Listen to the author reading this blog post:
The English language contains a lot of idioms and phrases on the theme of arguing. This post looks at some of the most useful ones. I hope you find it interesting.
Before a disagreement even begins, if someone clearly wants an argument and tries to provoke a person into arguing, you can describe them as spoiling for a fight. Also, if someone says something to deliberately start an argument, you can say they throw down the gauntlet:
He was clearly spoiling for a fight during Monday’s debate.
She threw down the gauntlet to her critics today.
Moving on to having an argument, there are various idioms for this, many of which create a vivid – and often violent – image in the mind. For example, you can say that people cross swords and if you want to emphasize that they argue very angrily you can talk about them being at each other’s throats:
They’d crossed swords numerous times in Parliament over this issue.
Tom and Ben were at each other’s throats the whole time.
Another way of saying that people argue very angrily is to say that sparks fly:
At the same press conference, sparks flew between the manager and a young journalist.
An informal way of saying that an angry argument starts (often between several people) is all hell breaks loose:
All hell broke loose when my brother got home.
Meanwhile, two people who often have angry arguments may be said to (UK) fight like cat and dog / (US) fight like cats and dogs:
I get on really well with my brother now, but as kids we used to fight like cat and dog.
Other phrases are not quite so visual. A rather restrained way to say that you have had an argument with someone is to say you exchanged words or had words with them. (Confusingly, ‘exchange words’ can also just refer to people speaking together, rather than arguing).
We had words this morning over her refusal to study.
It’s thought that they exchanged words after the meeting.
Moving on to noun phrases in this area, a shouting match is a noisy argument in which people raise their voices and, in UK English, a slanging match (informal) is an argument in which people insult each other. A running battle, meanwhile, is an argument that continues for a long period of time:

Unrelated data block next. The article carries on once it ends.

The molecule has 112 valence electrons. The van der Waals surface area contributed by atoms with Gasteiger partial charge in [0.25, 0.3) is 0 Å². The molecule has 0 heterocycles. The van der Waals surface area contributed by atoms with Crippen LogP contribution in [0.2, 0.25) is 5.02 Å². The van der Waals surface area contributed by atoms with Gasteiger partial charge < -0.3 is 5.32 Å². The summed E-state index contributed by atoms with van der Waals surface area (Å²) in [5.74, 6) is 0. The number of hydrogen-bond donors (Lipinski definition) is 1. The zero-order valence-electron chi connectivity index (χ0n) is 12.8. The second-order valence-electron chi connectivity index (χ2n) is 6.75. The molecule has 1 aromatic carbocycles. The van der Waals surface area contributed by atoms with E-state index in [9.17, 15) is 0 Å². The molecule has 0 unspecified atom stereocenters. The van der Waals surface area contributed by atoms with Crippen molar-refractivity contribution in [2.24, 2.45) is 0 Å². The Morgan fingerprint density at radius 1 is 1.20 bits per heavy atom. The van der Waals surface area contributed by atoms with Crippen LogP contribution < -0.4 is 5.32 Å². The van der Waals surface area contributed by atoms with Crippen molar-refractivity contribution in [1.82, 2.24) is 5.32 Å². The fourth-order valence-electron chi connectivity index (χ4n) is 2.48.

The debate soon degenerated into a shouting match.
I refused to be drawn into a slanging match.
We’ve had a running battle with the council for almost a decade.
Finally, an issue that people argue over is sometimes called the bone of contention:
The main bone of contention between them was the fact that he was so rarely at home.
That concludes my ‘argument idioms’ post. My next post will be on a rather nicer theme – ending arguments and becoming friends again!
24 thoughts on “Crossing swords and sparks flying (Idioms about arguing)”
I particularly liked the audio! It helps assimilation of the new language!
Admirations for the audio.. spot on
Very interesting post, looking forward of reading the next one!
Lana, that’s nice to hear!
Thanks for this interesting post
The audio is good
Many thanks for this post! I also agree that the audio is also great in helping internalize the usage of these phrases in spoken English.
You’re very welcome! The audio is a new feature so we’re pleased to get good feedback on it.
The audio is awesome!
Great! We’re glad to hear you like it.
Quality assurance that
Its very interesting, even as a native English speaker (US) to be reminded of the “idioms” I’ve taken for granted.
Thank you! I’m glad you think so.
Excellent, agreed The English language contains many idioms and phrases on the topic of discussion.
Thank you, Susana!
Interesting post…Enjoyed…and will be using the idioms often during office commotions….
Thank you! I hope you don’t have too many office commotions…
Thank you so much for clear definition of different vocabularies meaning.
Please continue to do so.
God bless you all where you are all.
Thank you so much!